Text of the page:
Training With Angels

Today I offer thoughts on two unrelated topics: training for a half-marathon, and art journaling.

First topic: half-marathon training.  With the New Year, I reluctantly set a goal to complete a half-marathon this spring.  I write reluctantly, because it seemed like a barely achievable goal, especially as the weather has been unfriendly, and, living in the middle of nowhere, there’s no gym.  This has been a big challenge since moving to New Hampshire: no gym.  But I put a half-marathon goal out to the Universe, and, in an act of faith, made reservations at a hotel near the starting line for a New Hampshire half-marathon that I found on the web.  It seemed doable.  But this 13.1 was far enough away that I’d need to spend the night, and it was in April, which seemed overly ambitious.

So I kept thinking and asking the Universe, should I go, what should I do to make this work, am I overreaching again?

It wasn’t coming together easily.

A few days later, during my shopping trip for produce, the produce manager and I started chatting.  I know these folks on a first name basis.  I order massive amounts of organic produce the day before I go shopping, so I can get what I want and it’s all fresh.  It’s a win-win, I get what I want, they get their sales numbers up, and I have helped shape their organic produce availability and sales since moving here.

So the manager and I were talking, and she told me she was marathon training, just laid it out there, out of the blue.  I then told her that I had completed the Jimmy Fund (26.2 Boston Marathon route, at a snail’s pace, no qualifying time needed for entry) three times, and that I was looking to unleash my inner runner.  It had been a long time, I said.  And I didn’t really run the Boston Marathon route.  I have the 26.2 bragging rights, but not as a runner proper.  “I would like to complete a half-marathon, and do so well,” I told her.

I was full of trepidation.

She told me about a half-marathon closer than the one I had found on the web, and told me it was in May.

I came home, checked it out, and yes, it was doable.  An extra month for training, and only an hour away by car.

But the ride was still an issue.  Even with this new and much more doable half-marathon now in eyesight, I’ve been reserved about commitment, the fear of failure being stronger than the belief that I can do it.

Well, the voice in my head got a big squelch this past week, during a phone conversation with a friend.  For some odd reason, I shared this goal with her, the first person I mentioned it to with some conviction.  She said, “I’ll take you.”  I was surprised, as she’s had major health issues, and getting up at 5 or so to make the race start at 8 a.m. was above and beyond any expectation.  I held her offer lightly, thanked her, and thought ‘we shall see.’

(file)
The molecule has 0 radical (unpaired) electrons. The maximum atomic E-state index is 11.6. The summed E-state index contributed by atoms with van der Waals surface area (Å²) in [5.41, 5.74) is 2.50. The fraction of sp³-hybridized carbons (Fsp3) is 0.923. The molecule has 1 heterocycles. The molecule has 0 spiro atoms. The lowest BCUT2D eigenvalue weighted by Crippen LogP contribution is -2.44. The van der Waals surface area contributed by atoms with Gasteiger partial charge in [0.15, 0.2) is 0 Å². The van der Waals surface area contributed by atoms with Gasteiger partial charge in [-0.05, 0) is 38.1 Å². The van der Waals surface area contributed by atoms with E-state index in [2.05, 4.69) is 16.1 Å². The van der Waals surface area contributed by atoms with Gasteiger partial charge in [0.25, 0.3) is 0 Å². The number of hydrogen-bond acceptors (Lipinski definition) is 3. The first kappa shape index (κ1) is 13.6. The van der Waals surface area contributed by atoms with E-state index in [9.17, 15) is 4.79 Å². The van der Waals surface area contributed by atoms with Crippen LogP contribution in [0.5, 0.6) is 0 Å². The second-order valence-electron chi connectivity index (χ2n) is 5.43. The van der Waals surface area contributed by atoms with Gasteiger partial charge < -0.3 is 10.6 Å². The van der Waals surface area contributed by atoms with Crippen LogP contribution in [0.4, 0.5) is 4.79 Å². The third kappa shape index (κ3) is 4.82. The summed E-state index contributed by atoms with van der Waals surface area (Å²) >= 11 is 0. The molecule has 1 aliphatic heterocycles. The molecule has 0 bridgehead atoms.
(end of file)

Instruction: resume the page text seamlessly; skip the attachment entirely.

I received an email from her the next day.  She wrote that she had marked the day, and we were going.  BAM.  I wrote her back that we could wait and see how she was feeling come that week, and we’d see what happened.

“You are going.  If this is your heart’s desire,” she wrote, “you will get there, one way or another.  Car guaranteed.”  BAM, again.

I got my confirmation, as though the universe looked down and said, “YO, lady, we’re doing this thing.  We’re going to make it happen.”  BAM.

Not surprisingly, the next day, we had sunshine, and I had my best training day in over 6 years.

Come race day, I realize that my friend’s health may keep her from giving me that ride.  But I will get a ride, I know now for certain, thanks to my friend’s generous vote of confidence.  What transpired was the power of belief, and I once again saw how the big cosmic wheels turn when one follows their heart, decides to express that thing that makes them feel alive, when one connects to their deepest self.  Thanks to her, I got the confirmation I needed, wind in my sails, and a sense of yes, I will do this thing.


Second topic: art journaling.  Or more precisely, play.  I enrolled in an online art journal class, and this particular course is about visual journaling more than art journaling proper.   Visual journaling conflates journal writing with visual media, and there’s no emphasis on finished products: you open wide, get messy, and let whatever will be on the page, and then move on.  It’s raw creativity.  It’s self-reflection.  It’s spiritual.  I stumbled on it by accident (more serendipity), as another goal this year was to sink into my art practice more deeply, let it unfold in more satisfying ways.

Fortuitously, the instructor’s designed a course that doesn’t cover technique: it’s all about playing and connecting with your spiritual inner child.  I had no idea when I registered for this course that this was her skew.

This week’s lesson introduced the idea of play, and she asked us to think of times that life restricted our play, how circumstance trained playful creativity into perfectionism and performance.